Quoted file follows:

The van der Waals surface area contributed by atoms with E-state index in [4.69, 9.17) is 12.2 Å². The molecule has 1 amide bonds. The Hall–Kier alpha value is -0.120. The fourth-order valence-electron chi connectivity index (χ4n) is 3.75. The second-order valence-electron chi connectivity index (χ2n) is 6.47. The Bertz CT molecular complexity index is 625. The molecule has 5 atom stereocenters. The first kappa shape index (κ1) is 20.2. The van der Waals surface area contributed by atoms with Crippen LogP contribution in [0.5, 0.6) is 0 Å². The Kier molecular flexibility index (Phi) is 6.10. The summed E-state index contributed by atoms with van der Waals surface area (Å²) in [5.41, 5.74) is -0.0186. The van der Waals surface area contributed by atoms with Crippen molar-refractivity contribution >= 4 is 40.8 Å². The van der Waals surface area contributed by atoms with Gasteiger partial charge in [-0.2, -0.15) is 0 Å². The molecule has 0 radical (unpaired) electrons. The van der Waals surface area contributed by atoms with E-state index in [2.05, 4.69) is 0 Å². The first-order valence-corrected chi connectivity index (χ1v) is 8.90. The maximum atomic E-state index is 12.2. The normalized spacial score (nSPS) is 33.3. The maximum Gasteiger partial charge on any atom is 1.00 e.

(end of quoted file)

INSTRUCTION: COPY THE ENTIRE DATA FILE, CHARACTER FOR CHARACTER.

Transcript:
The van der Waals surface area contributed by atoms with E-state index in [4.69, 9.17) is 12.2 Å². The molecule has 1 amide bonds. The Hall–Kier alpha value is -0.120. The fourth-order valence-electron chi connectivity index (χ4n) is 3.75. The second-order valence-electron chi connectivity index (χ2n) is 6.47. The Bertz CT molecular complexity index is 625. The molecule has 5 atom stereocenters. The first kappa shape index (κ1) is 20.2. The van der Waals surface area contributed by atoms with Crippen LogP contribution in [0.5, 0.6) is 0 Å². The Kier molecular flexibility index (Phi) is 6.10. The summed E-state index contributed by atoms with van der Waals surface area (Å²) in [5.41, 5.74) is -0.0186. The van der Waals surface area contributed by atoms with Crippen molar-refractivity contribution >= 4 is 40.8 Å². The van der Waals surface area contributed by atoms with Gasteiger partial charge in [-0.2, -0.15) is 0 Å². The molecule has 0 radical (unpaired) electrons. The van der Waals surface area contributed by atoms with E-state index in [2.05, 4.69) is 0 Å². The first-order valence-corrected chi connectivity index (χ1v) is 8.90. The maximum atomic E-state index is 12.2. The normalized spacial score (nSPS) is 33.3. The maximum Gasteiger partial charge on any atom is 1.00 e.